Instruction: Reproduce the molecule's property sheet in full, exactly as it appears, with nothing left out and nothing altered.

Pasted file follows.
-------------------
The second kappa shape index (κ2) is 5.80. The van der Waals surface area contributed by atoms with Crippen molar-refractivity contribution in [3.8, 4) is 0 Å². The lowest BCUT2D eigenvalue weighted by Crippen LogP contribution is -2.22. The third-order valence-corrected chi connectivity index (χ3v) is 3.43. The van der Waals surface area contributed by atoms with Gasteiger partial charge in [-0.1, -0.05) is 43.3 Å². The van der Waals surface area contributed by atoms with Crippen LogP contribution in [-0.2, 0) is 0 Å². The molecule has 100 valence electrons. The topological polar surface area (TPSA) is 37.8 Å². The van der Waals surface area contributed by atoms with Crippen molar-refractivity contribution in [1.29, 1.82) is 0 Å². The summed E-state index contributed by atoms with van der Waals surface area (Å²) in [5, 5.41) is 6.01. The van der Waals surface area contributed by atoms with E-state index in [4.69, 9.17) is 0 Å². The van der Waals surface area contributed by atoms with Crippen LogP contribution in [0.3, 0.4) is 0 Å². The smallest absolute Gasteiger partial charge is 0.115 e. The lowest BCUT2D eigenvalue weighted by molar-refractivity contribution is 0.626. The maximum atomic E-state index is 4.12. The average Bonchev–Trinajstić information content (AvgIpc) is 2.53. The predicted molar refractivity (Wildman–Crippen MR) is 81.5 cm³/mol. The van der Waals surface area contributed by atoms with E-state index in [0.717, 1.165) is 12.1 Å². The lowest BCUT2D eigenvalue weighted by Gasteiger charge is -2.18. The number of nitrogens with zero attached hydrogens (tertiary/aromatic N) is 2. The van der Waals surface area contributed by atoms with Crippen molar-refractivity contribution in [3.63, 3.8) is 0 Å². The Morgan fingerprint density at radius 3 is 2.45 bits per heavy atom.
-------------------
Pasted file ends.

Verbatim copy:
The second kappa shape index (κ2) is 5.80. The van der Waals surface area contributed by atoms with Crippen molar-refractivity contribution in [3.8, 4) is 0 Å². The lowest BCUT2D eigenvalue weighted by Crippen LogP contribution is -2.22. The third-order valence-corrected chi connectivity index (χ3v) is 3.43. The van der Waals surface area contributed by atoms with Gasteiger partial charge in [-0.1, -0.05) is 43.3 Å². The van der Waals surface area contributed by atoms with Crippen LogP contribution in [-0.2, 0) is 0 Å². The molecule has 100 valence electrons. The topological polar surface area (TPSA) is 37.8 Å². The van der Waals surface area contributed by atoms with Crippen molar-refractivity contribution in [1.29, 1.82) is 0 Å². The summed E-state index contributed by atoms with van der Waals surface area (Å²) in [5, 5.41) is 6.01. The van der Waals surface area contributed by atoms with E-state index in [4.69, 9.17) is 0 Å². The van der Waals surface area contributed by atoms with Crippen LogP contribution in [0.3, 0.4) is 0 Å². The smallest absolute Gasteiger partial charge is 0.115 e. The lowest BCUT2D eigenvalue weighted by molar-refractivity contribution is 0.626. The maximum atomic E-state index is 4.12. The average Bonchev–Trinajstić information content (AvgIpc) is 2.53. The predicted molar refractivity (Wildman–Crippen MR) is 81.5 cm³/mol. The van der Waals surface area contributed by atoms with E-state index in [0.717, 1.165) is 12.1 Å². The lowest BCUT2D eigenvalue weighted by Gasteiger charge is -2.18. The number of nitrogens with zero attached hydrogens (tertiary/aromatic N) is 2. The van der Waals surface area contributed by atoms with Crippen molar-refractivity contribution in [3.63, 3.8) is 0 Å². The Morgan fingerprint density at radius 3 is 2.45 bits per heavy atom.